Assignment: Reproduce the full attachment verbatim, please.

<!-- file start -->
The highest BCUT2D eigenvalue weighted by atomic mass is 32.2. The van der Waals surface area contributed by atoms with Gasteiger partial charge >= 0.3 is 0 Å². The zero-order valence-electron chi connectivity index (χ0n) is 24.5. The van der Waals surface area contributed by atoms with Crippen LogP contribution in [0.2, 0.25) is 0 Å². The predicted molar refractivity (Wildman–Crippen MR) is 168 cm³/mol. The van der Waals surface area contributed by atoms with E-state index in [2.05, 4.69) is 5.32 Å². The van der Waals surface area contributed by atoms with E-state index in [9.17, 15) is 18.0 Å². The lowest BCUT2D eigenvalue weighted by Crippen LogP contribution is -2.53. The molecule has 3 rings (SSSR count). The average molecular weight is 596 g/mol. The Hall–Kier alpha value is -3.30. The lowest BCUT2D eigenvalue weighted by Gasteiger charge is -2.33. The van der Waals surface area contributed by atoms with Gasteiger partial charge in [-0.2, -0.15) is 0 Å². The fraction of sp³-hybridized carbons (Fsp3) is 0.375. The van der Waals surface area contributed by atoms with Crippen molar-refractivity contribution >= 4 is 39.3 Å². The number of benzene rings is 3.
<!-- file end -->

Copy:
The highest BCUT2D eigenvalue weighted by atomic mass is 32.2. The van der Waals surface area contributed by atoms with Gasteiger partial charge >= 0.3 is 0 Å². The zero-order valence-electron chi connectivity index (χ0n) is 24.5. The van der Waals surface area contributed by atoms with Crippen LogP contribution in [0.2, 0.25) is 0 Å². The predicted molar refractivity (Wildman–Crippen MR) is 168 cm³/mol. The van der Waals surface area contributed by atoms with E-state index in [2.05, 4.69) is 5.32 Å². The van der Waals surface area contributed by atoms with E-state index in [9.17, 15) is 18.0 Å². The lowest BCUT2D eigenvalue weighted by Crippen LogP contribution is -2.53. The molecule has 3 rings (SSSR count). The average molecular weight is 596 g/mol. The Hall–Kier alpha value is -3.30. The lowest BCUT2D eigenvalue weighted by Gasteiger charge is -2.33. The van der Waals surface area contributed by atoms with Gasteiger partial charge in [-0.2, -0.15) is 0 Å². The fraction of sp³-hybridized carbons (Fsp3) is 0.375. The van der Waals surface area contributed by atoms with Crippen molar-refractivity contribution >= 4 is 39.3 Å². The number of benzene rings is 3.